Disturb The Sound Of Silence

Disturb The Sound Of Silence

The radio was on and I wasn’t really listening until a cover version of Simon and Garfunkel’s 1960’s classic, The Sound of Silence, came on and, being completely different to the original, carved its way into my consciousness. It was a highly novel take on the track which was why it stood out so much. It turns out it was created by Disturbed, a heavy metal outfit from Chicago who had genuinely created something new and interesting with refreshed interpretation of the lyrics and melody rather than a bland mimic of the original.

So what? Well it got me thinking about covers and the various reasons why people do them. Some add to the overall creative pool and some don’t. There are the individually surprising cover versions that creatively enhance the original material – Disturbed and The Sound of Silence, Lissie and Fleetwood Mac’s Go Your Own Way or Linkin Park with Adele’s Rolling In The Deep for example. All add to the general font of creativity and, importantly, all give credit to the inspiration and intellectual property of the original makers recognising the inventive genuis that delivered it to us in the first place.

Then there are tribute acts that try to emulate their musical heroes as closely as possible in a bid to make their audiences feel like they are experiencing the real thing but everyone is in on the joke – the audience know that they are watching a genuine fake and everyone is perfectly happy. Some are truly magnificent and some are truly awful – but they are always a damn good laugh because no one, including themselves, takes them too seriously.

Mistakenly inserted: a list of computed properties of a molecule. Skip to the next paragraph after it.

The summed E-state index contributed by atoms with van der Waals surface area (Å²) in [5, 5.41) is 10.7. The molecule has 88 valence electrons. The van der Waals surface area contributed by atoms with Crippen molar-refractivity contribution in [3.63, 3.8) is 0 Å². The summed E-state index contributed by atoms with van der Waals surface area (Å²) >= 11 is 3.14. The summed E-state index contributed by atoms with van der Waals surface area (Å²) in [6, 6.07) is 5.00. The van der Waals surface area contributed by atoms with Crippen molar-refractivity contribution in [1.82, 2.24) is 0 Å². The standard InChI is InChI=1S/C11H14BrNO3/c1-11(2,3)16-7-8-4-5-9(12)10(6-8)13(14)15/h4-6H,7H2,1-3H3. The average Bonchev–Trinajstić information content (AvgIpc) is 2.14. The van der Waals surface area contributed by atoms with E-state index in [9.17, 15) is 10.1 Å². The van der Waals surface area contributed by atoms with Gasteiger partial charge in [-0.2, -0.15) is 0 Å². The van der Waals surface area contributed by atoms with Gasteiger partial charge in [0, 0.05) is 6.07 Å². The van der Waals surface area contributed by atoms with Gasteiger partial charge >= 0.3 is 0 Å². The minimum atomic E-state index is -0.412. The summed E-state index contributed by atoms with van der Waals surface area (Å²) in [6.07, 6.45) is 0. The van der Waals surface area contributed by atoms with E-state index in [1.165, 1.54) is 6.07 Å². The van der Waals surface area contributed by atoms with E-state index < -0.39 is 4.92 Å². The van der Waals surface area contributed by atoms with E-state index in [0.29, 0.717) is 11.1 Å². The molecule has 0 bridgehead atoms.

Lastly, of course, there are those who earn their money by simply copying the original intending to pass it off to the casual listener as the original – very often these outfits are incredibly successful and very clever at what they do. K-Tel led the way in this – hugely successful but not original at all. They reproduced the original recordings having negotiated licences to do so from the original artists or labels. And there lies the rub. They negotiated licences to produce copies because the music industry recognises copyright and intellectual property and the need to protect it, value it and pay for it.

Shame the food industry doesn’t. As written before, there is little that can be protected around recipes or products which is why there are so many covers of similar recipes with competitors copying products or recipes on a wholesale basis. Most are like the K-Tels of old – copying, reproducing and trousering profit adding no creativity at all. The critical difference is they don’t in any way pay for or recognise the IP they use. Instead they effectively steal it. To quote the lyrics, there is something of the sound of silence around this which no one seems dare disturb but it’s time it was bloody disturbed. This theft of IP needs to stop lest the level of frustration from genuinely creative and innovative producers who, seeing their work mercilessly ripped off and regurgitated by thieves, give up the ghost and themselves become The Sound of Silence losing all that creativity in the process. Time to get Disturbed.